After working in Alaska. Cabales wandered from county to county In California He ultimately joined the Filipino farm laborers around Stockton where he now lives Around other Filipinos who recognize Escrima when they sre it. Angel Cabales quickly regained his reputation, and with it the threat of challenge That alone, the idea of being challenged, has kept many of the slick fighter* in seclusion, but Cabales was the first Escnmador to open instruction to the public His matn concern. he says, is that Escnma Isn't taught to the wiong kinds of people, people who would cause trouble, make challenges But. if that should happen someday. Cabales will probably be waiting, a cigarette in his mouth and a stick in his hand
Just off 1114* freeway Into Stockton sits EOustrNino'f imoll yrwii wooden house A green wooden plank fence partition* ft off from the world
Eftustrisimo. a native of Bentuayen Island in the province of Cebu. a former merchant marine turned immigrant farm laborer, turned merchant marine again He is a ho an Escrima master. 81 years old EQustmimo. a man who once in Hawaii fought six men off with two sticks, standi grayed. bowed and smiling at his gate He's a smaD. rounded man now. slowed by arthnti« and near blinded by cataracts He lives in a smaller world of family and friends and no longer travels the sea and strange city streets Nothing shows of hi» past except tattoos that decorate his arms.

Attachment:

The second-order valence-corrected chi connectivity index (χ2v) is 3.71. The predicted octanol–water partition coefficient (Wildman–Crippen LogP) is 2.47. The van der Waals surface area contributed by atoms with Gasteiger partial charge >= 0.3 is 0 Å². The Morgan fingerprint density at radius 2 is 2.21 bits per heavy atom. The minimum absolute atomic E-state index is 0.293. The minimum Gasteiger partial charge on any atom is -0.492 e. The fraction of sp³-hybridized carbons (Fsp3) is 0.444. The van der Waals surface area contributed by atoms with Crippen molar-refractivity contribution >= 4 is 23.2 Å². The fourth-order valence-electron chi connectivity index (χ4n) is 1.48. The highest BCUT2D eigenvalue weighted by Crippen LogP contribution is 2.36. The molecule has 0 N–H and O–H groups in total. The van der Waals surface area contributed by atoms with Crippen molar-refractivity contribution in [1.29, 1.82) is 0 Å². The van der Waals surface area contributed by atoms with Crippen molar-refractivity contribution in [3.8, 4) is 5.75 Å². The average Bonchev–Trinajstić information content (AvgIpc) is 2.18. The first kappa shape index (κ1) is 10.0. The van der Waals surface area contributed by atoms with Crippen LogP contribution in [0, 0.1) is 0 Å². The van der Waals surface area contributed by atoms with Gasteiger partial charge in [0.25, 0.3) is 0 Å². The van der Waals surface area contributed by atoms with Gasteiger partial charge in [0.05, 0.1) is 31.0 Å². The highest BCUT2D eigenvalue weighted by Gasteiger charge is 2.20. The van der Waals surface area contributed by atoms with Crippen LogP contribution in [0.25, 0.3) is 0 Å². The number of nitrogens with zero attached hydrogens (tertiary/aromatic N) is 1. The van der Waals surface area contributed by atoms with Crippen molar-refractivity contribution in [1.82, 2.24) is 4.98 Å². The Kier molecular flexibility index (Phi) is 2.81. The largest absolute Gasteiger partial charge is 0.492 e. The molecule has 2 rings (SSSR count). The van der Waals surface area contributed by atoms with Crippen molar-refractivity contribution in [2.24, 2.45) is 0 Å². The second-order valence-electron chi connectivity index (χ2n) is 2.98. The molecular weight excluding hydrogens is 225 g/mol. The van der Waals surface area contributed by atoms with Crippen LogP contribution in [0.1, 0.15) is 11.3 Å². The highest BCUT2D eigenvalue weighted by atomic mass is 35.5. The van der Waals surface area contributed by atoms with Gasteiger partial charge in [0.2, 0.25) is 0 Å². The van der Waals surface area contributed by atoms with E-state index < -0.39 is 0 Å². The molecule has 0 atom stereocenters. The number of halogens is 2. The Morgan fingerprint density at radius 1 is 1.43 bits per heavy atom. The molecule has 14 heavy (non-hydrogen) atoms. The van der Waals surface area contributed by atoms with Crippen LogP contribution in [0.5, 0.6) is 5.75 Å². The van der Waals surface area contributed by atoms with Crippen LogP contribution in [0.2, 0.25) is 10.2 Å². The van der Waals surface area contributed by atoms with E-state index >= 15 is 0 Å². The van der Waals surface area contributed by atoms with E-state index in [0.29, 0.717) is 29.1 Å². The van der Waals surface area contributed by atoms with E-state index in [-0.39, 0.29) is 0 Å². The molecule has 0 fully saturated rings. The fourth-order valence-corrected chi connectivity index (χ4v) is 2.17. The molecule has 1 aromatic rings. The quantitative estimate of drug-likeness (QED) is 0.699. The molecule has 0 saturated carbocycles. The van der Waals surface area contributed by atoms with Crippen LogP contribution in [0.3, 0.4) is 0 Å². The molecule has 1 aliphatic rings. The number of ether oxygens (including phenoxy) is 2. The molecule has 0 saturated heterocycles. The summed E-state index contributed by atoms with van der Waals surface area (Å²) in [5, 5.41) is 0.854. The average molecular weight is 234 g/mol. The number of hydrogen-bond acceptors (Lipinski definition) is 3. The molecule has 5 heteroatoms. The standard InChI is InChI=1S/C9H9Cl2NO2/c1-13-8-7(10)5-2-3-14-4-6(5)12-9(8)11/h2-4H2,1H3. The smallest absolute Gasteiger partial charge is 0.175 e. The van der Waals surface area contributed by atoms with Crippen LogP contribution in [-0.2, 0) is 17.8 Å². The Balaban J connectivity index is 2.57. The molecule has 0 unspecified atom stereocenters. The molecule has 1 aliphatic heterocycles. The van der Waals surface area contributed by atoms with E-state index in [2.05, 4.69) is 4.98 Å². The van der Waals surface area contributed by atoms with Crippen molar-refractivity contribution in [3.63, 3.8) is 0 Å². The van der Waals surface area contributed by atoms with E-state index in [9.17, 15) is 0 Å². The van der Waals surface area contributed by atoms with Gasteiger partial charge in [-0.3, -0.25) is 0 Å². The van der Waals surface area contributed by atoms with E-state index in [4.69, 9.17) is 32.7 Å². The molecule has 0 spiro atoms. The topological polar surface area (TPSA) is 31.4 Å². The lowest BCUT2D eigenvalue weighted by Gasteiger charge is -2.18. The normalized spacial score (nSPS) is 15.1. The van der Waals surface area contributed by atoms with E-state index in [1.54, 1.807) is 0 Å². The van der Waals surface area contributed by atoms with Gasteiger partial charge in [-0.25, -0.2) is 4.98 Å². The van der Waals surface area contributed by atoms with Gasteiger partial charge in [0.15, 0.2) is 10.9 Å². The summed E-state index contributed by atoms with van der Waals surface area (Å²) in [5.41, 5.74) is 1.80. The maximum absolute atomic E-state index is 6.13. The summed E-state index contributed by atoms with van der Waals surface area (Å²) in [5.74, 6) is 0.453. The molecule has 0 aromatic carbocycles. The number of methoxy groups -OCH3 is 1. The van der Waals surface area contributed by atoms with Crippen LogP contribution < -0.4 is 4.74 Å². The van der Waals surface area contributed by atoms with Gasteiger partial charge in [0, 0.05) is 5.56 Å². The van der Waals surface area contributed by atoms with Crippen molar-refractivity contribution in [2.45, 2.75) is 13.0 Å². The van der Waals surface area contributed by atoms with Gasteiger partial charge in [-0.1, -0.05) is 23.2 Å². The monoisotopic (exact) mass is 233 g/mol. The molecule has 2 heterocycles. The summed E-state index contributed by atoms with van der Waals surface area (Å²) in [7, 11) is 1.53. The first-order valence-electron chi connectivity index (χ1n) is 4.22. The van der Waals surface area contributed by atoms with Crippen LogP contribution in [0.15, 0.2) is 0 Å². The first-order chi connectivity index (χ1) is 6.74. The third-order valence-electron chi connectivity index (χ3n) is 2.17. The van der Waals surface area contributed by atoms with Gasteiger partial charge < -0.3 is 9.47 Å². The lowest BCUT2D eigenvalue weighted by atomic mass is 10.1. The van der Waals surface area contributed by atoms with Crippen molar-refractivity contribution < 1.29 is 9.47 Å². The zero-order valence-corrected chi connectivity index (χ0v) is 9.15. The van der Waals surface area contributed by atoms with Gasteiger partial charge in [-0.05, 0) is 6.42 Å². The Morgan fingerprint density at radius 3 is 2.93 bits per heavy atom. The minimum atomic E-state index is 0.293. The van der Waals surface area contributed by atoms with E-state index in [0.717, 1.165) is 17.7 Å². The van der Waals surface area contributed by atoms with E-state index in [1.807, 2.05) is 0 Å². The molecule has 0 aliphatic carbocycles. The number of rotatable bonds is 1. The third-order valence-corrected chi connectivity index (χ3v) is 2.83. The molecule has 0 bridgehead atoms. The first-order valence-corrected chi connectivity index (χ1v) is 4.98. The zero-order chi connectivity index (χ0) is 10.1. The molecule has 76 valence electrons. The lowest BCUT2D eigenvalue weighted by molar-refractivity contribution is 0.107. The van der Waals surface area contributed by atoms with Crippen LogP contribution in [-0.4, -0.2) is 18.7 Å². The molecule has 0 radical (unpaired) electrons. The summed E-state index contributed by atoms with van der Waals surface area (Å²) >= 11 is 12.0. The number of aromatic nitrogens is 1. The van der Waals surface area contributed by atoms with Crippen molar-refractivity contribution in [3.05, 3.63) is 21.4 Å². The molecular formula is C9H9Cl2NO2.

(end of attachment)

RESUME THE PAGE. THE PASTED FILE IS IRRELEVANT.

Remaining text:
He offer* a warm greeting, open» the gate and shuffles down a row o4 wooden planks dividing two vegetable gardens. Once In the house and past preliminaries, he picks up two sticks and backs agalr&t the wall
"They were cheating at dice." he says in hobbled English Dice ts the word he uses for a Fifcpmo gambling game of three coins They throw the coins down beneath a cup and bet on the odds and evens. Three of the same, heads or talb. and the bank wins. The bank waft winning too much.
I picked up the dice. All the same on both sid**<- It was crooked dice, you know I grabbed the dice and throw away Now. they «jet their stick; they want to fight me I go home ami I call my wife and say, 'Give me stick?' I come back with two sticks and I back against the waD so no one can get behind me and I fight them I hit them m the head and le^s and sometimes I hit their nose "
He describes the motions with hH sticks Hfcs memory grows and his hands turn the sticks faster, faster. They wobble, click and fly from his hands and onto the floor. Cataracts He smiles, picks them up and turns them again, more smoothly.
"I beat them, he says and then he laughs. That was 1924.
Fllustrisirvio's fighting style is called "Repetkrlon" and originates on Bohol Island near the island of Cebu One of its characteristic* Is «ts continuous and repeating attacks that don't let up on the
opponent multiple attack- that are continually moving forward No retreating
He learned stick fighting from his brothers, one of whom w.v. an officer in t!e force that fought against the Spaniards invading the Philippines After he had progressed sufficiently, the brothers tattooed a kind of prayer in Latin on his leg. That was to be part of his magic to keep him safe from harm. "Oracion." meditation or spiritual communication, and ' antinganting," the magic of the Escritnadors were both powers that M»me swear kept them from being killed in World War II They're a part of the PI 1 pp iu» that the Escrimadors of old brought to Amenca Anting anting is a token or «n good luck charm Some stake their lives on t power-, of protection, some smile :n good humor and others, particularly in the younger generation, acknowledge it as "something" that they don't understand